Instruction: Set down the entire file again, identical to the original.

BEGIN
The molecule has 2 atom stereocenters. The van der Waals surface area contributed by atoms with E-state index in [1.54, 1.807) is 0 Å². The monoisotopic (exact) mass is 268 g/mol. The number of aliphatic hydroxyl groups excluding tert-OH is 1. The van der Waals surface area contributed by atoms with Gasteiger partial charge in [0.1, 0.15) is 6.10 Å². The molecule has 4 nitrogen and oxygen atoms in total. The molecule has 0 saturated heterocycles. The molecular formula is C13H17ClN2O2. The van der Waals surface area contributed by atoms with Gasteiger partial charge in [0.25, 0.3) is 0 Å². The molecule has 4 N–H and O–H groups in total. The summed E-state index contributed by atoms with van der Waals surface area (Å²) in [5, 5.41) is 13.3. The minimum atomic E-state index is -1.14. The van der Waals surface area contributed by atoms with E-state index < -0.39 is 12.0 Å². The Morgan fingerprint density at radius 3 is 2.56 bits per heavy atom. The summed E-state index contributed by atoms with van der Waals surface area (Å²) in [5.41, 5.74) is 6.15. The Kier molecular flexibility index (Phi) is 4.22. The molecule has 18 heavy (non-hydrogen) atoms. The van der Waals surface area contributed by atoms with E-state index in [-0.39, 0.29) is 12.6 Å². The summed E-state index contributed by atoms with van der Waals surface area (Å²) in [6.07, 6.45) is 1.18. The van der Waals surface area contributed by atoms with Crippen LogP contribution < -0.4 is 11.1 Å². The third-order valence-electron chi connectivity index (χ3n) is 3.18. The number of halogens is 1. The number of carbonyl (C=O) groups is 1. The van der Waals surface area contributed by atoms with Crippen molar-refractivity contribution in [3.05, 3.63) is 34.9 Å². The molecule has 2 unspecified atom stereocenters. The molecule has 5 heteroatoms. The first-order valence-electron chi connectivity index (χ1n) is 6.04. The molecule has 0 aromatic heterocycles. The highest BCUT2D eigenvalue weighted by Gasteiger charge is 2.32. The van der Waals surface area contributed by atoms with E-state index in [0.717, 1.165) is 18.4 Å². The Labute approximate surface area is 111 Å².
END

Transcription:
The molecule has 2 atom stereocenters. The van der Waals surface area contributed by atoms with E-state index in [1.54, 1.807) is 0 Å². The monoisotopic (exact) mass is 268 g/mol. The number of aliphatic hydroxyl groups excluding tert-OH is 1. The van der Waals surface area contributed by atoms with Gasteiger partial charge in [0.1, 0.15) is 6.10 Å². The molecule has 4 nitrogen and oxygen atoms in total. The molecule has 0 saturated heterocycles. The molecular formula is C13H17ClN2O2. The van der Waals surface area contributed by atoms with Gasteiger partial charge in [0.25, 0.3) is 0 Å². The molecule has 4 N–H and O–H groups in total. The summed E-state index contributed by atoms with van der Waals surface area (Å²) in [5, 5.41) is 13.3. The minimum atomic E-state index is -1.14. The van der Waals surface area contributed by atoms with E-state index < -0.39 is 12.0 Å². The Morgan fingerprint density at radius 3 is 2.56 bits per heavy atom. The summed E-state index contributed by atoms with van der Waals surface area (Å²) in [5.41, 5.74) is 6.15. The Kier molecular flexibility index (Phi) is 4.22. The molecule has 18 heavy (non-hydrogen) atoms. The van der Waals surface area contributed by atoms with E-state index in [-0.39, 0.29) is 12.6 Å². The summed E-state index contributed by atoms with van der Waals surface area (Å²) in [6.07, 6.45) is 1.18. The van der Waals surface area contributed by atoms with Crippen LogP contribution < -0.4 is 11.1 Å². The third-order valence-electron chi connectivity index (χ3n) is 3.18. The number of halogens is 1. The number of carbonyl (C=O) groups is 1. The van der Waals surface area contributed by atoms with Crippen molar-refractivity contribution in [3.05, 3.63) is 34.9 Å². The molecule has 2 unspecified atom stereocenters. The molecule has 5 heteroatoms. The first-order valence-electron chi connectivity index (χ1n) is 6.04. The molecule has 0 aromatic heterocycles. The highest BCUT2D eigenvalue weighted by Gasteiger charge is 2.32. The van der Waals surface area contributed by atoms with E-state index in [0.717, 1.165) is 18.4 Å². The Labute approximate surface area is 111 Å².